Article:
Seeing Our World Through God’s Eyes
Charles McCordic, Director of Global Ministries at Heritage:
“I have such a passion for global missions because God does! World missions is not an option; it is the program – He started it, and I want to be part of it! Come and join the Harvest. It’s what you were created to do!”
If you want to hear a good story, sit down beside Charlie McCordic. Rev. Charles W. McCordic, a missionary kid, the oldest of four boys, raised in Chad, Central Africa, who became a missionary to Chad, now serves as the Eastern Canada Director for TEAM and the Director of Global Ministries at Heritage College & Seminary. Charlie is married to Cindy, another missionary kid from Brazil, and they have three sons – Chad (26), Colin (24), and Cameron (22).
Charlie’s life and education have prepared him well to equip others for cross-cultural ministry. He graduated with a Bachelor of Religious Studies from Central Baptist Seminary, Toronto, one of the two founding schools of Heritage, and then completed paramedic training at Humber College, Toronto. In 1986-87, he studied at the University of Paris and served as an assistant pastor of a French church in preparation for his ministry of training pastors in Chad, Africa. He later received his MA in Intercultural Studies from Wheaton College Graduate School. In 1992, Charlie returned to Chad to co-ordinate a network of vernacular Bible Schools and trained the trainers. Later, he relocated within Chad to the Sudan border area to open up new ministries, while continuing to train field leaders. Because of Cindy’s health, the family returned to Canada in 2001. Charlie’s heart beats for Africa. His energizing passion is to “see the world as God sees it, and getting others out to the most spiritually needy parts of the world”.
What kind of person makes a good cross-cultural worker?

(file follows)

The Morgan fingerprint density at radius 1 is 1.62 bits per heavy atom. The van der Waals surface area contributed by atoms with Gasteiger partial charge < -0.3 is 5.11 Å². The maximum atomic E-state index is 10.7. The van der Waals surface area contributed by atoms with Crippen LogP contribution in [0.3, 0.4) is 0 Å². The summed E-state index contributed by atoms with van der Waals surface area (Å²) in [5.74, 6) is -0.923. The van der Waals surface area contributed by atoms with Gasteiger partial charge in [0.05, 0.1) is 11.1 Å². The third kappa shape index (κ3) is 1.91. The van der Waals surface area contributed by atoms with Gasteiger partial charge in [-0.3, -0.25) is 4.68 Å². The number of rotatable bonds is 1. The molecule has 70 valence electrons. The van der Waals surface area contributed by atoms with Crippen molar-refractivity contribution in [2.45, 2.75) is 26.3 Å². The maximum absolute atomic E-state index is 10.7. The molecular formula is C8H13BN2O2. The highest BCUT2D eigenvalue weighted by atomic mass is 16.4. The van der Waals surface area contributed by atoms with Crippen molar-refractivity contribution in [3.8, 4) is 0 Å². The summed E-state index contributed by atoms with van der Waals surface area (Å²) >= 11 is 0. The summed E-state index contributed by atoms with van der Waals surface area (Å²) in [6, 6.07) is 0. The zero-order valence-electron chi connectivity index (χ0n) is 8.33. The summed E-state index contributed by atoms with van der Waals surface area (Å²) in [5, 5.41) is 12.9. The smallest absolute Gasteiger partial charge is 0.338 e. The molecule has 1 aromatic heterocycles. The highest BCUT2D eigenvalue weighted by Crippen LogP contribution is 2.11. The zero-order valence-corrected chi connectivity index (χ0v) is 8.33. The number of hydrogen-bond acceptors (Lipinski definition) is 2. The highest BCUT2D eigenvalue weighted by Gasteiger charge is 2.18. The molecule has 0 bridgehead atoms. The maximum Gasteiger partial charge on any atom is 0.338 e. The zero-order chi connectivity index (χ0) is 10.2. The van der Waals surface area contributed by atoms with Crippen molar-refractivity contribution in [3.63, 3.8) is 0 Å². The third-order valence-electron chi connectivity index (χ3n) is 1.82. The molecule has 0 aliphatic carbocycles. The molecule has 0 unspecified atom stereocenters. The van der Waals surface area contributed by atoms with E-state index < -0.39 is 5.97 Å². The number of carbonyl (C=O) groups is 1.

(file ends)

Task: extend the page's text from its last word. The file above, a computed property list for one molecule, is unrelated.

- Self – esteem – You will need a reasonable dose of self esteem – to be able to accept yourself as God created you.
- Humility – you do not have all the answers, and you don’t have to be the top dog.
- Flexibility – able to adapt to other worldviews and value systems.
- Good listener – Interested in people, good social and people skills.
- Good questioner – Curious – about people, ideas, cultures, languages.
- Non-judgmental – able to reserve judgment as you realize that you do not have all the information (and in some case you may never have it!).
- Risk-taker (somewhat!) – willing to go out on a limb, even be embarrassed. It’s going to go beyond your comfort zone.
- High “ambiguity quotient” – able to live with not so “black and white” situations.
- Good “perspectivism” – the ability to see things through other people’s eyes, rather than simply from one’s own perspective.
Tell us about a student experiencing a different culture for the first time.
One of my best memories is of our alumni grad, Jenny Casselman, part of our Global Adventures team in 2006. Jenny had never been out of Canada, nor had she ever even flown in an airplane. I often tease her, because she began to smile on takeoff from Toronto, and never stopped all the way to Turkey. Everyone goes through some kind of culture shock; the process of adapting to a new culture in which one suddenly finds oneself immersed. For Jenny, any of the stress of this process was more than compensated for by the sheer joy of discovery – discovery of another world, and, even more, the discovery that God could actually use her in this strange and fascinating new place. She ended up staying on almost a full month after our two month stay was over, and today has her sights set on long-term cross-cultural service as a missionary nurse.